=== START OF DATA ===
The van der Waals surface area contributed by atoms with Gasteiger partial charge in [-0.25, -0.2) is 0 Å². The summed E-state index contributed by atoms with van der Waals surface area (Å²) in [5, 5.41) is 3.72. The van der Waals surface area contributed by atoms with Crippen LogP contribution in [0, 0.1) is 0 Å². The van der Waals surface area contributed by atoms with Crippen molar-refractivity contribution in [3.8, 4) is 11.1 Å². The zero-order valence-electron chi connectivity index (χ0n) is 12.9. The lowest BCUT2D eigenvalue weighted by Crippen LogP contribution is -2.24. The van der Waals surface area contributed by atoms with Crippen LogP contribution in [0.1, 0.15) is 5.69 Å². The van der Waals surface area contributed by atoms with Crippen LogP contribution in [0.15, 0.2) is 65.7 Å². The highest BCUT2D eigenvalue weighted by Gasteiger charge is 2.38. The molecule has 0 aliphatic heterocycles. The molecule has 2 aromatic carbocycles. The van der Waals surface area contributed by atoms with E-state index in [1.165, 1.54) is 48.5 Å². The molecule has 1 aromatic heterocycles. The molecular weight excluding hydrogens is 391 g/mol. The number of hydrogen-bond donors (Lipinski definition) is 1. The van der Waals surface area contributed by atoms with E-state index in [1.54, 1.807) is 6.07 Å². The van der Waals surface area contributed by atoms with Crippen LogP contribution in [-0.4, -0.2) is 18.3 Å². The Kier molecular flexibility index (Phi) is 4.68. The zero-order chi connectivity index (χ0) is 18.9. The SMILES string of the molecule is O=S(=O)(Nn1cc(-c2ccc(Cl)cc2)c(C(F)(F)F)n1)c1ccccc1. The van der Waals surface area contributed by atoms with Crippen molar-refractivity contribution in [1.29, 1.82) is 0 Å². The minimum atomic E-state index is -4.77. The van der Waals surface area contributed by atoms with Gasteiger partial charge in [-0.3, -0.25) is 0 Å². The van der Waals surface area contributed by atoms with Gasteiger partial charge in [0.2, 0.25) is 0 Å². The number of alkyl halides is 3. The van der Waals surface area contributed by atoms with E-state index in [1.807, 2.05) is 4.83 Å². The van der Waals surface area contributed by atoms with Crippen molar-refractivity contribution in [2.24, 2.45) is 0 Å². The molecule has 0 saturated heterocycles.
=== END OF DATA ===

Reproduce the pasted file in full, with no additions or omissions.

The van der Waals surface area contributed by atoms with Gasteiger partial charge in [-0.25, -0.2) is 0 Å². The summed E-state index contributed by atoms with van der Waals surface area (Å²) in [5, 5.41) is 3.72. The van der Waals surface area contributed by atoms with Crippen LogP contribution in [0, 0.1) is 0 Å². The van der Waals surface area contributed by atoms with Crippen molar-refractivity contribution in [3.8, 4) is 11.1 Å². The zero-order valence-electron chi connectivity index (χ0n) is 12.9. The lowest BCUT2D eigenvalue weighted by Crippen LogP contribution is -2.24. The van der Waals surface area contributed by atoms with Crippen LogP contribution in [0.1, 0.15) is 5.69 Å². The van der Waals surface area contributed by atoms with Crippen LogP contribution in [0.15, 0.2) is 65.7 Å². The highest BCUT2D eigenvalue weighted by Gasteiger charge is 2.38. The molecule has 0 aliphatic heterocycles. The molecule has 2 aromatic carbocycles. The van der Waals surface area contributed by atoms with E-state index in [1.165, 1.54) is 48.5 Å². The molecule has 1 aromatic heterocycles. The molecular weight excluding hydrogens is 391 g/mol. The number of hydrogen-bond donors (Lipinski definition) is 1. The van der Waals surface area contributed by atoms with E-state index in [1.54, 1.807) is 6.07 Å². The van der Waals surface area contributed by atoms with Crippen LogP contribution in [-0.4, -0.2) is 18.3 Å². The Kier molecular flexibility index (Phi) is 4.68. The zero-order chi connectivity index (χ0) is 18.9. The SMILES string of the molecule is O=S(=O)(Nn1cc(-c2ccc(Cl)cc2)c(C(F)(F)F)n1)c1ccccc1. The van der Waals surface area contributed by atoms with Crippen molar-refractivity contribution in [1.29, 1.82) is 0 Å². The minimum atomic E-state index is -4.77. The van der Waals surface area contributed by atoms with Gasteiger partial charge in [-0.3, -0.25) is 0 Å². The van der Waals surface area contributed by atoms with Gasteiger partial charge in [0.2, 0.25) is 0 Å². The number of alkyl halides is 3. The van der Waals surface area contributed by atoms with E-state index in [1.807, 2.05) is 4.83 Å². The van der Waals surface area contributed by atoms with Crippen molar-refractivity contribution in [2.24, 2.45) is 0 Å². The molecule has 0 saturated heterocycles.